Pseudo gravity can be achieved at the periphery by rotation of the asteroid. The decision to provide 1 g to the colonists means they must reside in a rotating environment; the most feasible way to generate artificial gravity. There would however be forces acting other than the centrifugal force which supplies the pseudogravity. Thus, although the inhabitant at rest in the rotating system feels only the sensation of weight, when he or she moves, another force, called the "Coriolis force," is felt, which I will not labor upon. At low velocities or low rotation rates the effects of the Coriolis force are negligible, as on Earth, but in a habitat rotating at several rpm, there can be disconcerting effects. However, the colonists would need getting used to this, which would not be much of a problem.

Internal Security

Maintenance of order and of internal security initially falls to the Earth-based sponsoring organizations and then to the organized community which is expected to rise early in the colony's history. The small size of the settlement, combined with a rather precarious manufactured environment, may emphasize a concern for internal security.

Any individual or small group could, in prospect, undertake to destroy the entire colony by opening the habitat to surrounding space, by disrupting the power supply, or by other actions which have few corresponding forms in Earth-based settings. Whatever organizational form the colonists evolve, it must be able to assure the physical security of the habitat and its supporting systems and this need for security may infringe upon other desirable features of the colony and its operation. This has been well described in Arthur C Clarke’s mind boggling Rama sci fi series.

What Would A Space Habitat Look Like Inside?

Here’s a rendition of what a space habitat would look like, though this one is far too big - more like a hollowed out mini moon, a giant Noah’s Arc! But who knows, a few thousand years from now, this would no longer be science fiction. By then we would probably have graduated to a Type I civilization with technology that would seem like magic by today’s standards! (To enjoy this vid you would need a fast broad band connection. And see it in full screen!)



It is hoped that scientists would one day start thinking of making use of the natural resources like asteroids and small moons to construct large cost effective spaceships to house space colonies to explore and colonize strange new worlds, to seek out new life and new civilizations, to boldly go where no one has gone before!



More:
www.telegraph.co.uk...
en.wikipedia.org...
www.astroscience.org...
www.exploremarsnow.org...
www.sciencephoto.com...
edit on 16-2-2011 by OrionHunterX because: (no reason given)




posted on Feb, 16 2011 @ 05:28 AM
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Nice find, s&f



posted on Feb, 16 2011 @ 05:30 AM
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reply to post by OrionHunterX
 


Good concept but how do you hollow out an asteroid?

You can't stop it because then it's mass would require too much energy to get moving again, especially up to very high speeds..

Why not tag behind or even anchor on to an asteroid?
You'd get the benifit of forward shielding still..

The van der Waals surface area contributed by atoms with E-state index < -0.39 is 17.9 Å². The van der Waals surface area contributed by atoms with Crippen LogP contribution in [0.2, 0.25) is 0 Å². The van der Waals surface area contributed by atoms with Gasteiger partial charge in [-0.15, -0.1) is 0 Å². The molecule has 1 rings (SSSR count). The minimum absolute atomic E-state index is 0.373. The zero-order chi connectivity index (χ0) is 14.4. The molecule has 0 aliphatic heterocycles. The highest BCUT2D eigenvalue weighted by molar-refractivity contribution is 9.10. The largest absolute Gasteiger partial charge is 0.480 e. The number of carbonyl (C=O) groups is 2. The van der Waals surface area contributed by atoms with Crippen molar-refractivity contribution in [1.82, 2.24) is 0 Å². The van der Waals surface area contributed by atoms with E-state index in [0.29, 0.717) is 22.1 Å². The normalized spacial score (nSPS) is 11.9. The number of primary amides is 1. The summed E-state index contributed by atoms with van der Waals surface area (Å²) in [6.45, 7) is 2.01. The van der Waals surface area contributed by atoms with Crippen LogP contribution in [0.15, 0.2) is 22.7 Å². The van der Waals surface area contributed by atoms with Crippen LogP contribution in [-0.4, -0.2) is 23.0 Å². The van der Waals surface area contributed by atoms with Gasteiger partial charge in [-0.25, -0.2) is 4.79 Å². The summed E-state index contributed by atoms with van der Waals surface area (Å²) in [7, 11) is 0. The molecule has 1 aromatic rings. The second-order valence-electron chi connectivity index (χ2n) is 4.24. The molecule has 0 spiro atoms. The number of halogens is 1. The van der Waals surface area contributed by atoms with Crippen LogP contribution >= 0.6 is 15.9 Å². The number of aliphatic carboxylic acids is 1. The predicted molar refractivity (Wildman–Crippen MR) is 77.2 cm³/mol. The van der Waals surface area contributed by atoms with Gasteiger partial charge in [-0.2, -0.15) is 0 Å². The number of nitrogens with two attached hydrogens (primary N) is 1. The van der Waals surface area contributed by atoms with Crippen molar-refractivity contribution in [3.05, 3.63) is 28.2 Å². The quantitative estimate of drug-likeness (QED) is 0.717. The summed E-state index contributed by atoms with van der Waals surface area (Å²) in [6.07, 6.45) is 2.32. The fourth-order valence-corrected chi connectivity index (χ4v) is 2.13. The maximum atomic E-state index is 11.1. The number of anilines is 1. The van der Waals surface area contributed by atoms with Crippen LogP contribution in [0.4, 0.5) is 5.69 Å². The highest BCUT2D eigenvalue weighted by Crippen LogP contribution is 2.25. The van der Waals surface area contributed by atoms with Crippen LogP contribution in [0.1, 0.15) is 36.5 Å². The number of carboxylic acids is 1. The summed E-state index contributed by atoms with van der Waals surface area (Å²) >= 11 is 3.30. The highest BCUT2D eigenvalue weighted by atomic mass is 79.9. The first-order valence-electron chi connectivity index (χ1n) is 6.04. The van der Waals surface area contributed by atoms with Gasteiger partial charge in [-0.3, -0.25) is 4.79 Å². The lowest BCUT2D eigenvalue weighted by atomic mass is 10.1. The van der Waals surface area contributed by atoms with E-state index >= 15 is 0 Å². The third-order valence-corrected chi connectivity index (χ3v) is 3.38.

posted on Feb, 16 2011 @ 05:31 AM
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aha , asteroid ships...
makes me think of panspermia ...


www.panspermia-theory.com...
like a dissease through galaxy ...



posted on Feb, 16 2011 @ 05:43 AM
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reply to post by OrionHunterX
 


why not colonize a chunk of the moon - inside it, then set charges and blow off the chunk you have colonized inside and chuck propulsion on it, could even add sum spinning rims!
edit on 16-2-2011 by byteshertz because: (no reason given)



posted on Feb, 16 2011 @ 05:47 AM
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Why even consider these as possibilities? We all know that once they reverse engineer all these 'anti - gravity' 'disks' like Bob Lazar talked about that these ideas will be vastley outdated!........that is if they even happen to exist!



posted on Feb, 16 2011 @ 05:47 AM
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Originally posted by OrionHunterX
NASA now has discovered that sex in space is tough!


If having sex in space is tough, then you might as well go oral. In fact go beyond that and have a little fun by shooting your own "space comets" if you catch my drift haahaha



posted on Feb, 16 2011 @ 05:52 AM
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So cool!!!

I would so volunteer to be on one of these


Personally though I don't think we need to colonize any planet or asteroid, cool idea but our planet is just fine. We just need to learn to take care of her better and respect Earth.

Now dont get me wrong I would be the first one to go live on Mars



posted on Feb, 16 2011 @ 06:19 AM
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Originally posted by backinblack
reply to post by OrionHunterX
 


Good concept but how do you hollow out an asteroid?



A large tunnel boring machine. Many such and larger machines
may be employed to tunnel into the asteroid.
Pic: Jacobssf



You can't stop it because then it's mass would require too much energy to get moving again, especially up to very high speeds..

Nuclear propulsion would be ideal to get it moving. And to attain very high speeds - about a tenth of light speed within 1 year of acceleration or thereabouts.

Why not tag behind or even anchor on to an asteroid?